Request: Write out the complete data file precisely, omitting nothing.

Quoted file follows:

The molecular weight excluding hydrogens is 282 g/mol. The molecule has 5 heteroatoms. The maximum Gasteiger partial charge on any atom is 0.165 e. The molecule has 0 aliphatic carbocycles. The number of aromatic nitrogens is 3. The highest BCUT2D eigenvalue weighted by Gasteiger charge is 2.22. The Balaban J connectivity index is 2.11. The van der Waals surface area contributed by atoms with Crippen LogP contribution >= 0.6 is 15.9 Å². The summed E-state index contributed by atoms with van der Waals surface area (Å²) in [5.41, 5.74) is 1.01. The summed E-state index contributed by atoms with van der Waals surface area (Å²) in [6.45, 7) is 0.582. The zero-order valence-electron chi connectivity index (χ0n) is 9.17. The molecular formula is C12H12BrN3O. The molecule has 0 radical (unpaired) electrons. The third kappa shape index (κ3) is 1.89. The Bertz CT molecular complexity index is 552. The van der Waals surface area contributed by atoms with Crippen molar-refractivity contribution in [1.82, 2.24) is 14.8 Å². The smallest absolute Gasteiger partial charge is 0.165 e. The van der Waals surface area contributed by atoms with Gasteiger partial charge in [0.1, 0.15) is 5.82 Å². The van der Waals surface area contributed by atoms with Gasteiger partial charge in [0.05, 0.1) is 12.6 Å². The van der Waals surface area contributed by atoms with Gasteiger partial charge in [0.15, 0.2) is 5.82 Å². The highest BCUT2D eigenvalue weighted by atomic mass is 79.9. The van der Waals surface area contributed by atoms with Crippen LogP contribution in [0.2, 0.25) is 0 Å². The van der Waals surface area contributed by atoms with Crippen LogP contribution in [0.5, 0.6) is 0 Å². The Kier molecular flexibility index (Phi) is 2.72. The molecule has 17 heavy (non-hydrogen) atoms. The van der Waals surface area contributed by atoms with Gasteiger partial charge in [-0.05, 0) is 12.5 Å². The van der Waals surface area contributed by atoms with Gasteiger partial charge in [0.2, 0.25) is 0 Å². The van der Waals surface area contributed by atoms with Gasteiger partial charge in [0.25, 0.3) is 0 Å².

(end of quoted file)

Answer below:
The molecular weight excluding hydrogens is 282 g/mol. The molecule has 5 heteroatoms. The maximum Gasteiger partial charge on any atom is 0.165 e. The molecule has 0 aliphatic carbocycles. The number of aromatic nitrogens is 3. The highest BCUT2D eigenvalue weighted by Gasteiger charge is 2.22. The Balaban J connectivity index is 2.11. The van der Waals surface area contributed by atoms with Crippen LogP contribution >= 0.6 is 15.9 Å². The summed E-state index contributed by atoms with van der Waals surface area (Å²) in [5.41, 5.74) is 1.01. The summed E-state index contributed by atoms with van der Waals surface area (Å²) in [6.45, 7) is 0.582. The zero-order valence-electron chi connectivity index (χ0n) is 9.17. The molecular formula is C12H12BrN3O. The molecule has 0 radical (unpaired) electrons. The third kappa shape index (κ3) is 1.89. The Bertz CT molecular complexity index is 552. The van der Waals surface area contributed by atoms with Crippen molar-refractivity contribution in [1.82, 2.24) is 14.8 Å². The smallest absolute Gasteiger partial charge is 0.165 e. The van der Waals surface area contributed by atoms with Gasteiger partial charge in [0.1, 0.15) is 5.82 Å². The van der Waals surface area contributed by atoms with Gasteiger partial charge in [0.05, 0.1) is 12.6 Å². The van der Waals surface area contributed by atoms with Gasteiger partial charge in [0.15, 0.2) is 5.82 Å². The highest BCUT2D eigenvalue weighted by atomic mass is 79.9. The van der Waals surface area contributed by atoms with Crippen LogP contribution in [0.2, 0.25) is 0 Å². The van der Waals surface area contributed by atoms with Crippen LogP contribution in [0.5, 0.6) is 0 Å². The Kier molecular flexibility index (Phi) is 2.72. The molecule has 17 heavy (non-hydrogen) atoms. The van der Waals surface area contributed by atoms with Gasteiger partial charge in [-0.05, 0) is 12.5 Å². The van der Waals surface area contributed by atoms with Gasteiger partial charge in [0.2, 0.25) is 0 Å². The van der Waals surface area contributed by atoms with Gasteiger partial charge in [0.25, 0.3) is 0 Å².